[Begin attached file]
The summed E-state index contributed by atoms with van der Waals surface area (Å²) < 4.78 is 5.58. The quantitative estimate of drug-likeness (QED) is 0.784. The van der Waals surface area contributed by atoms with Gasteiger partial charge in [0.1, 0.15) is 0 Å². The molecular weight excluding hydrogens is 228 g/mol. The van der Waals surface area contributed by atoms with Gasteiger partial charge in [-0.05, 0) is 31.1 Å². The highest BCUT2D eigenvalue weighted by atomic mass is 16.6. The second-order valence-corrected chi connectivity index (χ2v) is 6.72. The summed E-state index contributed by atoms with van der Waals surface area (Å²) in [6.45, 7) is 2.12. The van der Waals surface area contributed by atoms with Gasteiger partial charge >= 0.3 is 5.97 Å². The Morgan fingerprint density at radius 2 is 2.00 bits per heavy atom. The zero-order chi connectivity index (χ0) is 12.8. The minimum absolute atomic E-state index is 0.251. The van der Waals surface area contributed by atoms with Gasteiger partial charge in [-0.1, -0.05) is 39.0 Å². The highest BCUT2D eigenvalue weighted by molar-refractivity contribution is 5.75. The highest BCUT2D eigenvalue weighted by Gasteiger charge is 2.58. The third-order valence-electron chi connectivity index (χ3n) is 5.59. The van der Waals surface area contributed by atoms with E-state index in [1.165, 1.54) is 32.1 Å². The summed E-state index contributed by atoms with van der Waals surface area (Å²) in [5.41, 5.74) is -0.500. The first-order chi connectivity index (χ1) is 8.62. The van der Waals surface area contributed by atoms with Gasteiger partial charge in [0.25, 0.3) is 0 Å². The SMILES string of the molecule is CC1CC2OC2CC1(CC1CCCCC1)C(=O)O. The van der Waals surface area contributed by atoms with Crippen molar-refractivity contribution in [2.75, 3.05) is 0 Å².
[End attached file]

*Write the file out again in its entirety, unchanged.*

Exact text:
The summed E-state index contributed by atoms with van der Waals surface area (Å²) < 4.78 is 5.58. The quantitative estimate of drug-likeness (QED) is 0.784. The van der Waals surface area contributed by atoms with Gasteiger partial charge in [0.1, 0.15) is 0 Å². The molecular weight excluding hydrogens is 228 g/mol. The van der Waals surface area contributed by atoms with Gasteiger partial charge in [-0.05, 0) is 31.1 Å². The highest BCUT2D eigenvalue weighted by atomic mass is 16.6. The second-order valence-corrected chi connectivity index (χ2v) is 6.72. The summed E-state index contributed by atoms with van der Waals surface area (Å²) in [6.45, 7) is 2.12. The van der Waals surface area contributed by atoms with Gasteiger partial charge >= 0.3 is 5.97 Å². The Morgan fingerprint density at radius 2 is 2.00 bits per heavy atom. The zero-order chi connectivity index (χ0) is 12.8. The minimum absolute atomic E-state index is 0.251. The van der Waals surface area contributed by atoms with Gasteiger partial charge in [-0.1, -0.05) is 39.0 Å². The highest BCUT2D eigenvalue weighted by molar-refractivity contribution is 5.75. The highest BCUT2D eigenvalue weighted by Gasteiger charge is 2.58. The third-order valence-electron chi connectivity index (χ3n) is 5.59. The van der Waals surface area contributed by atoms with E-state index in [1.165, 1.54) is 32.1 Å². The summed E-state index contributed by atoms with van der Waals surface area (Å²) in [5.41, 5.74) is -0.500. The first-order chi connectivity index (χ1) is 8.62. The van der Waals surface area contributed by atoms with Gasteiger partial charge in [0.25, 0.3) is 0 Å². The SMILES string of the molecule is CC1CC2OC2CC1(CC1CCCCC1)C(=O)O. The van der Waals surface area contributed by atoms with Crippen molar-refractivity contribution in [2.75, 3.05) is 0 Å².